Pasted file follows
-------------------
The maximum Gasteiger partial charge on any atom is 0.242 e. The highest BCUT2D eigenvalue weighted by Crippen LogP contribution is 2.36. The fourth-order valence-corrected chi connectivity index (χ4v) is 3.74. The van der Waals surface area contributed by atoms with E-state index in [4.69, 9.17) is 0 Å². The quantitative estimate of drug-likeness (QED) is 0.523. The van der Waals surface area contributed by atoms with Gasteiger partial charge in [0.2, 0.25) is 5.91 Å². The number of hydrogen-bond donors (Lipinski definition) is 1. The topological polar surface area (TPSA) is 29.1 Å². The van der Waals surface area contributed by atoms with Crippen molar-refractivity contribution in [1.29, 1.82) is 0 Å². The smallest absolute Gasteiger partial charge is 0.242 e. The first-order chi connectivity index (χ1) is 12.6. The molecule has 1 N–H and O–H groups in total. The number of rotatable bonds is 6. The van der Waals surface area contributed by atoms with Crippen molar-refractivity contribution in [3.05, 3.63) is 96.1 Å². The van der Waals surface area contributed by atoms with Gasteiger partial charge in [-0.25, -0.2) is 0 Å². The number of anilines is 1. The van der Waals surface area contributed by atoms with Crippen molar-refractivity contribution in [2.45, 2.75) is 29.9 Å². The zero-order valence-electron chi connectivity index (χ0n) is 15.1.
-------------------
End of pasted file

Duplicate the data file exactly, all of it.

The maximum Gasteiger partial charge on any atom is 0.242 e. The highest BCUT2D eigenvalue weighted by Crippen LogP contribution is 2.36. The fourth-order valence-corrected chi connectivity index (χ4v) is 3.74. The van der Waals surface area contributed by atoms with E-state index in [4.69, 9.17) is 0 Å². The quantitative estimate of drug-likeness (QED) is 0.523. The van der Waals surface area contributed by atoms with Gasteiger partial charge in [0.2, 0.25) is 5.91 Å². The number of hydrogen-bond donors (Lipinski definition) is 1. The topological polar surface area (TPSA) is 29.1 Å². The van der Waals surface area contributed by atoms with Crippen molar-refractivity contribution in [1.29, 1.82) is 0 Å². The smallest absolute Gasteiger partial charge is 0.242 e. The first-order chi connectivity index (χ1) is 12.6. The molecule has 1 N–H and O–H groups in total. The number of rotatable bonds is 6. The van der Waals surface area contributed by atoms with Crippen molar-refractivity contribution in [3.05, 3.63) is 96.1 Å². The van der Waals surface area contributed by atoms with Gasteiger partial charge in [-0.25, -0.2) is 0 Å². The number of anilines is 1. The van der Waals surface area contributed by atoms with Crippen molar-refractivity contribution in [2.45, 2.75) is 29.9 Å². The zero-order valence-electron chi connectivity index (χ0n) is 15.1.